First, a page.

Over time, the organizer’s work becomes more and more disjointed. The organizer becomes seen as a kind of utility outreach/event specialist whose job is to service the other “line staff” in the organization. This situation can be extremely frustrating for the organizer. In one Chicago-based organization participating in a community building effort, three different community organizers were hired and left over a one-year period. Minimally, the new organizer is under-utilized and the community building effort suffers.

Challenges from the Community

If the organizer is dynamic and successful despite a lack of organizational support and direction, the situation can become even more hazardous. In some cases, organizers have successfully built new constituencies (task forces, committees, etc.) among residents, only to then meet resistance as they attempt to integrate these new people into the organization. The new constituents inevitably challenge the existing leadership seeking a role in redefining the organization or shifting its programmatic emphasis. The friction that this causes between the CBO and emerging groups of resident leaders can ultimately be productive, but, if handled haphazardly, it can also be very damaging to the CBO and the community renewal effort.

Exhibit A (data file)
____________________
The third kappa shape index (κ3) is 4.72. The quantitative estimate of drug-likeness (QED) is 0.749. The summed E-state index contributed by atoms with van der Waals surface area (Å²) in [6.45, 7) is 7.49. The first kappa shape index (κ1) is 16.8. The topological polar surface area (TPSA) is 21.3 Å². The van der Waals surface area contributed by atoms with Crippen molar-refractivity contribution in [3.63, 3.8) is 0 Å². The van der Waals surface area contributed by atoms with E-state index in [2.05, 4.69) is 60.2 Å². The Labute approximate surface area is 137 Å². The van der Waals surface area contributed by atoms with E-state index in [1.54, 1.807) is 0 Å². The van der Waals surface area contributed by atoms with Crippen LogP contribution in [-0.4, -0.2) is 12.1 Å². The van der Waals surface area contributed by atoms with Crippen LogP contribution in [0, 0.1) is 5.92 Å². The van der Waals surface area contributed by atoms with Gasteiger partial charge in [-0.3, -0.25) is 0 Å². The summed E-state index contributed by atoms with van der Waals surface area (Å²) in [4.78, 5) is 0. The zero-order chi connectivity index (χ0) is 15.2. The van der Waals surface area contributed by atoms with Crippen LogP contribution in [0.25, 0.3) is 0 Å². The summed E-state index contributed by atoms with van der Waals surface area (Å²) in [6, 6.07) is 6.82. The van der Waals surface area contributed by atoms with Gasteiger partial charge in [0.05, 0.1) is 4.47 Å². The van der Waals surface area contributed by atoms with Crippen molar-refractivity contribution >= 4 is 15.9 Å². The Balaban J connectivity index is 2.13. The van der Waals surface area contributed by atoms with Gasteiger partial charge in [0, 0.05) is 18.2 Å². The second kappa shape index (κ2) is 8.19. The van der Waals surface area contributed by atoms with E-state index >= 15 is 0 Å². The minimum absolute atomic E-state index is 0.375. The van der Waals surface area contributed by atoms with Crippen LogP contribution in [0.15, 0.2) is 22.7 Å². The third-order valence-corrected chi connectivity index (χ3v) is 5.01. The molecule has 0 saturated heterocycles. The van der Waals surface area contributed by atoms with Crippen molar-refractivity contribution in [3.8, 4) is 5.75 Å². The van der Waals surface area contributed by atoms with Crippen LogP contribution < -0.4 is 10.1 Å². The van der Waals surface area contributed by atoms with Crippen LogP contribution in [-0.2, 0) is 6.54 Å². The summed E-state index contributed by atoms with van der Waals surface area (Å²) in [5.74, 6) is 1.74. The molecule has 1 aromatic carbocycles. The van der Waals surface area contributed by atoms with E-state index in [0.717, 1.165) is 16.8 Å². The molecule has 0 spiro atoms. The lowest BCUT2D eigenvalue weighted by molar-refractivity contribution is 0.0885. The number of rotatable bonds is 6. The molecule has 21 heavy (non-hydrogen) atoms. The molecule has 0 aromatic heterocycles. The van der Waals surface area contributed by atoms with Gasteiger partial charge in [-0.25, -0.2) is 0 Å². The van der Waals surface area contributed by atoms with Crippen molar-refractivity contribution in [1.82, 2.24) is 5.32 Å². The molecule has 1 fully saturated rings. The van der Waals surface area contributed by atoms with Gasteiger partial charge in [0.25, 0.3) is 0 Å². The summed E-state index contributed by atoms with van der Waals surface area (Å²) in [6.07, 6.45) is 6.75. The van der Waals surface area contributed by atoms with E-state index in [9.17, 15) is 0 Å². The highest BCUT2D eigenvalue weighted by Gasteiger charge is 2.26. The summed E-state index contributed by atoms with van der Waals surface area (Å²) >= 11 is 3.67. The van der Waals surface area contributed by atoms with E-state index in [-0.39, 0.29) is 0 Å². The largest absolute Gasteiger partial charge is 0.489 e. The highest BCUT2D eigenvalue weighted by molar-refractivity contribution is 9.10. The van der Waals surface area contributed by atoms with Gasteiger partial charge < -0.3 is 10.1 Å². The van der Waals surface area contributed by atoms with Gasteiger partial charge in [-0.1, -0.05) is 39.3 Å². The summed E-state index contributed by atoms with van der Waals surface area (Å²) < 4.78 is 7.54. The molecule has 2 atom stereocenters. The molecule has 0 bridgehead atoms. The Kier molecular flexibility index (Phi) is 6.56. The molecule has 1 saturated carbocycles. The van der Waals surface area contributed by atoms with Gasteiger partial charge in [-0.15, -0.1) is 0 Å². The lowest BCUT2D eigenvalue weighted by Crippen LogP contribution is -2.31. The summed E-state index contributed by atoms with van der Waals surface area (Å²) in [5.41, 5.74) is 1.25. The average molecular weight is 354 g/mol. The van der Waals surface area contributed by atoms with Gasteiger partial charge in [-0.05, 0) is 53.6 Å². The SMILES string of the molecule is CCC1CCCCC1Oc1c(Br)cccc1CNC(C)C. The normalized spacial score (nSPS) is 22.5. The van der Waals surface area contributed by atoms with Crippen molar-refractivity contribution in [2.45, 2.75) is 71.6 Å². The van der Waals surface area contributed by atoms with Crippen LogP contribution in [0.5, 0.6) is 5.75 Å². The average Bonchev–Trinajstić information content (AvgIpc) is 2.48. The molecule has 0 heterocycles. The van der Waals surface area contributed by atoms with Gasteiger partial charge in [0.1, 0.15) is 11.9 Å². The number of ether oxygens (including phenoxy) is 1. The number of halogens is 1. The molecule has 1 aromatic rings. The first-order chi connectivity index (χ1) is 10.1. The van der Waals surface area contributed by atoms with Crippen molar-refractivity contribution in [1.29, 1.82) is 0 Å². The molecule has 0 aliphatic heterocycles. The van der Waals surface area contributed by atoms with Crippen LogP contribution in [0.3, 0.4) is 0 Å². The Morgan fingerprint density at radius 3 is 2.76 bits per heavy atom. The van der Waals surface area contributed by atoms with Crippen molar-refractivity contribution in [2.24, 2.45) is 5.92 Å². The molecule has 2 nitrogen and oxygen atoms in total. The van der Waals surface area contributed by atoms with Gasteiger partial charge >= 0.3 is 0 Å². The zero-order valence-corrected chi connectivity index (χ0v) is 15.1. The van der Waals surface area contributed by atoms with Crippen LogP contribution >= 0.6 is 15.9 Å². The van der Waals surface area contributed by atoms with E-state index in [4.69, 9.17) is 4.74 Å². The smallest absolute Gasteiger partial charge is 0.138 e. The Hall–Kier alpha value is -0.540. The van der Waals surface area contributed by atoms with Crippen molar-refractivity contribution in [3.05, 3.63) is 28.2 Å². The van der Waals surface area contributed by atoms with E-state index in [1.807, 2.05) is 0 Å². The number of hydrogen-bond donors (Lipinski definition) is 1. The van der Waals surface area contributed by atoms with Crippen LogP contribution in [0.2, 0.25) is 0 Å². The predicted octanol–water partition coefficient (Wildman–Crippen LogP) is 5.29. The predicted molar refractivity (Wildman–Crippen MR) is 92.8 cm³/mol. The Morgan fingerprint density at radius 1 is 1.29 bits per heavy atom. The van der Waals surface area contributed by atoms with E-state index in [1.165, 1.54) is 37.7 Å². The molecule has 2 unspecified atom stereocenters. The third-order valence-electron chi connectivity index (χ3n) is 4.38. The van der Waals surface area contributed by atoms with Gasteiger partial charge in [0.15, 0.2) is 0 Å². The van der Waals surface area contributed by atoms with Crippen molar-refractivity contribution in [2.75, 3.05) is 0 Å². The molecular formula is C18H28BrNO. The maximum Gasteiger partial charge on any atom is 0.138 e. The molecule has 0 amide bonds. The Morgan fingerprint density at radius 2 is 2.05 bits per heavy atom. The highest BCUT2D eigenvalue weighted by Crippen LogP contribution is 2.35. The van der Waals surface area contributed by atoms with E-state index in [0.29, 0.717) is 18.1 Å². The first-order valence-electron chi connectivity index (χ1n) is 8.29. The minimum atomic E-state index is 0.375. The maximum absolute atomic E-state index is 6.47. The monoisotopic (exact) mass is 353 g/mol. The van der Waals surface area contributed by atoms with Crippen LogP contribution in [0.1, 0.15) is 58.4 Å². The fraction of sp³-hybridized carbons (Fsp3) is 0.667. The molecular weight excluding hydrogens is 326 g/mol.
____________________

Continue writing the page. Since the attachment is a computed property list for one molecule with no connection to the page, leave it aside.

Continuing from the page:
Organizing in the community building context calls for a more mature and sophisticated brand of community organizer. The Consensus Organizing Institute (COI) is a national training and technical assistance organization founded in 1994 to further the type of “consensus” organizing approaches described above. COI recruits and teaches new organizers the set of skills and strategies needed in this environment. According to COI President Mike Eichler, “organizers need the ability to listen, to think strategically, to sort out agendas, to build confidence and encourage participation in a wide range of groups. Mostly the organizer needs the ability to build trust in a process or an initiative. All of these are difficult tasks in an age of cynicism and distrust.”

Emerging Models of Neighborhood Planning

Most community building efforts challenge CBOs to do more planning, both internally and within their target neighborhoods. In some initiatives, the first year or two of work is dedicated to developing a community plan. This can be a difficult adjustment. Few groups have experience in planning, particularly community planning. The entrepreneurial culture of many of our most successful CBOs can work against a serious investment in planning, particularly in organizations where the top staff and key board members see themselves as “product” people and the organizers as the “process” people. Some CBOs also resent this emphasis on planning because it means opening up their decision-making process to residents and institutions that have not been involved in the organization.

Traditional planning processes have proven to be too limited for this work. Newer, hybrid models that combine community organizing strategies and more creative planning techniques are emerging. These are proving effective in identifying community strengths and assets, and solutions that are more organic to the community’s values, culture, and situation.